Get Low (2009)
Directed by Aaron Schneider
“A touching tale of a hermit’s quest for closure” was how I was going to begin my review of Get Low. I started over, fearing it would seem odd and turn readers away—but upon erasing it, I found myself hard-pressed to find a more fitting one-liner. Directed by relative newcomer Aaron Schneider, who is more familiar behind the camera than in the director’s chair, Get Low presents itself as equal parts drama, comedy, and mystery.
In the backwoods of 1930s Tennessee, hermit Felix Bush (Robert Duvall) resides. In town, everyone thinks they know the man they call “the hermit of Caleb County,” and hate him for things they think he’s done. But Bush has one secret that he’s been holding for 40 years, and as his health deteriorates he devises a plan to make his secret known once and for all. He will hold a funeral party while he remains living. The local funeral home, run by Frank (Bill Murray) and Buddy (Lucas Black), will help him uncover his veil of inscrutability to the town, to his former lover (Sissy Spacek), and ultimately, to movie-goers.
Speaking of things I planned on writing, this paragraph was going to mention that the role of Felix Bush might as well have been written purposely for Robert Duvall. However, upon viewing the special features I discovered that, to an extent, it was. Screenwriter Chris Provenzano (episodes of Mad Men) knew even before starting the dialogue that Duvall was interested in the role, so he wrote the script with him in mind, which helps explains why he pulled it off to perfection.
Duvall is timeless, with his rugged speech and a natural, dramatic hesitation in his voice. He and Spacek (who I recently suggested for an Oscar nomination for a different movie) are the perfect match, and I never knew just how emotional and moving Duvall could be until Felix Bush gave his captivating funeral speech. Jousting with Duvall, Bill Murray is splendid, with incredible wit and charming style.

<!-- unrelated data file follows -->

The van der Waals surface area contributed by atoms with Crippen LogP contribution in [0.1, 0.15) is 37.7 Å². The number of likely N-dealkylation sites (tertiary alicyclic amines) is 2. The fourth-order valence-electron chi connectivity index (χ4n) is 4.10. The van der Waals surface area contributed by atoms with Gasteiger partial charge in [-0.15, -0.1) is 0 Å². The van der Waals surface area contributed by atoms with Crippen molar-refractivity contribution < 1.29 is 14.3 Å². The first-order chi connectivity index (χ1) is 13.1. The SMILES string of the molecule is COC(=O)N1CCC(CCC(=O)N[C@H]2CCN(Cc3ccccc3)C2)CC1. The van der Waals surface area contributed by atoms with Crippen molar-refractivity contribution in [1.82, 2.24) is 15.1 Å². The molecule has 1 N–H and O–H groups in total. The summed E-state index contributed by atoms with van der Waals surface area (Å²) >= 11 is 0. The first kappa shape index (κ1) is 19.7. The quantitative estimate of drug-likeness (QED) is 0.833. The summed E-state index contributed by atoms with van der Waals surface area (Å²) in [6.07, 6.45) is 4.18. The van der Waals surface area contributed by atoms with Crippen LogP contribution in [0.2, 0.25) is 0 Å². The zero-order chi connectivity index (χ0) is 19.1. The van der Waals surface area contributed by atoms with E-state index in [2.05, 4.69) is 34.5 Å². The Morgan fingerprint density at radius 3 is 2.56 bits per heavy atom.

The enthralling plot is strikingly original, especially in a day where originality is hard to come by (even Edgar Allen Poe commented on the rarity of originality…150 years ago). A hermit who has held a secret for 40 years wants to hold a living funeral party for himself in order to let it all out before he passes away. If there’s an even slightly similar movie, I’ve never heard of it. Plus, there are separate stories involving Buddy’s family and Felix’s former friend and pastor. It’s a wonderfully charming idea.
With little depth of knowledge on set design, costumes, and music in movies, I can’t explain what I like and dislike about these aspects. I can, however, tell you that in this period piece, the folksy banjo and fiddle tunes are catchy, warm, and fun, which matches perfectly the tone of the story…until the drama sets in, which is when the fiddle changes miraculously into its more respected moniker, the violin. The filming location in rural Georgia had to take years to find. It was a perfect setting, from the century-old trees to the small, simple town. The costumes weren’t exaggerated for effect, they were subtle and realistic, representative of what most men and women wore in small-town 1930s Tennessee (not like I would know, I stayed in Ohio in the ‘30s).
Sony Pictures Classics has a reputation for releasing fantastic, underrated films (Moon and The Last Station are just two brilliant examples), and Get Low is just another of these hidden gems. Buying this film on a complete whim was one of the best cinematic choices I have ever made.